Sunday, November 27, 2011
The Twilight Saga: Breaking Dawn Part 1 *
Cast: Kristen Stewart, Robert Pattinson, Taylor Lautner
Nikki Reed, Peter Facinelli, Kellan Lutz, Elizabeth Reaser, Billy Burke
Maggie Grace, Mia Maestro, Michael Sheen
They say a good director can turn a mediocre story into something cinematically astonishing, Breaking Dawn Part 1 proves that sometimes there is material so, so poor that it becomes impossible to save, regardless of who commands the production. With its unintentional comedic moments, preposterous "acting" and its truly ludicrous use of dramatic tension, Breaking Dawn Part 1 is a new low in an already ridiculous saga.
This time around, emo vampire Edward (Pattinson) and his beloved Bella (Stewart) finally tie the knot in what would be the grand finale in similarly facile teen romances. However things go wrong when Bella becomes pregnant - apparently no one knew vampires could knock up a mortal, which makes one wonder exactly what comes out of a vampire's seminal canals.
As the fetus begins to eat Bella from inside, a war begins to rage between the vampires and werewolves, once again putting broken hearted Jacob (Lautner) into the equation. Just how many wars, tepid love triangles and ultra conservative messages can one saga fit?
Time and time again, the Twilight movies make one wonder, just what exactly are these people saying? How can so little be said in so much running time? This chapter in particular made a case for being one where nothing really happens. Edward and Bella look at each other, look towards the distance having flashbacks of them looking at each other and then exchange melodramatic readings delivered with absolutely no consideration for dramatic purpose.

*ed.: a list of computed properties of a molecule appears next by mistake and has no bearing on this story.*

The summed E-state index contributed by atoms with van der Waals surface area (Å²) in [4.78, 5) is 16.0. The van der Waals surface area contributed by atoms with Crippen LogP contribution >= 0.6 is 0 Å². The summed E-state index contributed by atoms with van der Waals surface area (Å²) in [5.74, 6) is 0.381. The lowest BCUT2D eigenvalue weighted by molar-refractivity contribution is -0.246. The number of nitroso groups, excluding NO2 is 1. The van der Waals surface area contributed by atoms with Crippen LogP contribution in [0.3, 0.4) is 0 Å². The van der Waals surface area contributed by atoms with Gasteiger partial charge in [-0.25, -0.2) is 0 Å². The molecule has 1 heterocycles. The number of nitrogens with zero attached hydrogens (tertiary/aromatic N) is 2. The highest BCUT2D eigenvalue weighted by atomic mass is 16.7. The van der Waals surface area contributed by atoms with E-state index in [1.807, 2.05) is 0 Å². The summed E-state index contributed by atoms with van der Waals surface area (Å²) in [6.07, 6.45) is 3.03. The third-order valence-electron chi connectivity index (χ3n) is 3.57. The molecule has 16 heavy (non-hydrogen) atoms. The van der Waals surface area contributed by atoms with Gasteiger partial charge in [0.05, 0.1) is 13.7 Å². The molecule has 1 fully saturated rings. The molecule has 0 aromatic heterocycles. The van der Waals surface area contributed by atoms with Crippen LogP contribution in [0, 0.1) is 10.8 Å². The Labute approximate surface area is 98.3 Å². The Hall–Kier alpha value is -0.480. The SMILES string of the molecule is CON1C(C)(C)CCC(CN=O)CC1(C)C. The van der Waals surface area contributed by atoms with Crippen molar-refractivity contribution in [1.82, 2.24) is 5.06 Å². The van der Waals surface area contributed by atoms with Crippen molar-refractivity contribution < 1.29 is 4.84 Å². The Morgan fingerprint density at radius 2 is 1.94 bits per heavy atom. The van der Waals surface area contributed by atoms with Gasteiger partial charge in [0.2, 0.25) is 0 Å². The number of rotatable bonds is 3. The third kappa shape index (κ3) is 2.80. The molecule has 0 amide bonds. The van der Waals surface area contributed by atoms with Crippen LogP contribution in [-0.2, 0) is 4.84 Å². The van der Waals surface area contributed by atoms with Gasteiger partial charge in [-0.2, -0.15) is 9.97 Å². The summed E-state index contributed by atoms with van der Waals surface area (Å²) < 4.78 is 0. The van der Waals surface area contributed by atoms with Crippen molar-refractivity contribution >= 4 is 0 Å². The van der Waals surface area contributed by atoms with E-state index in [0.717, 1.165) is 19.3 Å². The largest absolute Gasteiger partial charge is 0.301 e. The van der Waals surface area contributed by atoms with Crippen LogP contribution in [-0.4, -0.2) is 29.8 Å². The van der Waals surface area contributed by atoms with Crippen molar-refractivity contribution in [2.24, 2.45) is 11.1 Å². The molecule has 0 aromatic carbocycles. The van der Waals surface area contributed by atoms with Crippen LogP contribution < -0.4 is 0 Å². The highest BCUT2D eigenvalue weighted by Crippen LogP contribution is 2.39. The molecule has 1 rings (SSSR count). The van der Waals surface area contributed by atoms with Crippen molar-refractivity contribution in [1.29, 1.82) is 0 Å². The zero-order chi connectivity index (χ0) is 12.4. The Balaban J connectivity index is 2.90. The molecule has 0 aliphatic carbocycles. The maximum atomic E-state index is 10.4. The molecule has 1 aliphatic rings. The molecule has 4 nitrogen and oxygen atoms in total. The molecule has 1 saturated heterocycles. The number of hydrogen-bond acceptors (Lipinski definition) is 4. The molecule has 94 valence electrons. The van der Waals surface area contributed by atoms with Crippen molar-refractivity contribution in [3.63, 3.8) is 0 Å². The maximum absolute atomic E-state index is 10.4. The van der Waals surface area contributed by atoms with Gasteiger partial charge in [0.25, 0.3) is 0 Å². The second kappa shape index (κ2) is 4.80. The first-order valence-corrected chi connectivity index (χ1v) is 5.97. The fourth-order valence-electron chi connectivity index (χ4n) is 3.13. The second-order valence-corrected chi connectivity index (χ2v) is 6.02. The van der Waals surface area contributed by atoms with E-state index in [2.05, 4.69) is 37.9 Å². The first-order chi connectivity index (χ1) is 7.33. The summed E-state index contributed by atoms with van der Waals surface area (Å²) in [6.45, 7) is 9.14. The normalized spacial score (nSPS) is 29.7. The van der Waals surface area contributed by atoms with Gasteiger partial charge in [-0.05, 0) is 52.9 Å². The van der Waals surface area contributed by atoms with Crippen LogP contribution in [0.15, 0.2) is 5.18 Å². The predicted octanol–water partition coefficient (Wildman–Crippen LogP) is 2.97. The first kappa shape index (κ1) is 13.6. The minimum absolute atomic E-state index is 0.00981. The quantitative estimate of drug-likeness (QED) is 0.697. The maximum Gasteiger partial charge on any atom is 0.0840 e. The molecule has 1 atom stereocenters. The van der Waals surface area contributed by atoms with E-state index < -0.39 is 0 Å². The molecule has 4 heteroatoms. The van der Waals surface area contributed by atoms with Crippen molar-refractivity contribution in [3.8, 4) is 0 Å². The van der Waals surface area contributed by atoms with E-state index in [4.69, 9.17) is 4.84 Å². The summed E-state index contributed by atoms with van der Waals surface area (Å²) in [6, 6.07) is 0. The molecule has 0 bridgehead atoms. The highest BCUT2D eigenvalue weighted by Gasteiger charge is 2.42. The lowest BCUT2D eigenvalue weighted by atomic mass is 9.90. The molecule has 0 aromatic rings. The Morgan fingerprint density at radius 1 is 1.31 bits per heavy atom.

Where it wants to be deeply romantic, the film results impossibly dull, where it wants to be mature, it comes out as inexperienced. But other than its silly plot twists and terrible acting, there is something much more disturbing at the bottom of these films.
Author Stephenie Meyer might just be the most reactionary working writer of the past decade. Her moralistic ideas about sex, birthing and relationships are so old fashioned that they almost seem prehistoric. While the first three movies were based around the idea that "if you have sex you will get chlamydia and die" (thank you Mean Girls), this one grabs that idea and takes it even further into ultra conservatism.
Apparently for Meyer, marriage isn't enough punishment for horny teenagers who crave sex, they also will get pregnant and have to give up their lives for their babies.
What in a 1940s movie would've been justified reason for a big tearjerker, is pure denigration in the twenty first century. The fact that abortion - even in the face of severe health issues - isn't even considered as an option, isn't romantic, it's scary! By removing women's power to choose and preserve their lives, Meyer and the movies she inspired are doing a great disservice to any feminist movement in history.
Apparently to them, all that women are worthy of are being objects of desire to both the living and the undead. The vampires in these films aren't after the blood, they want to suck your brains out.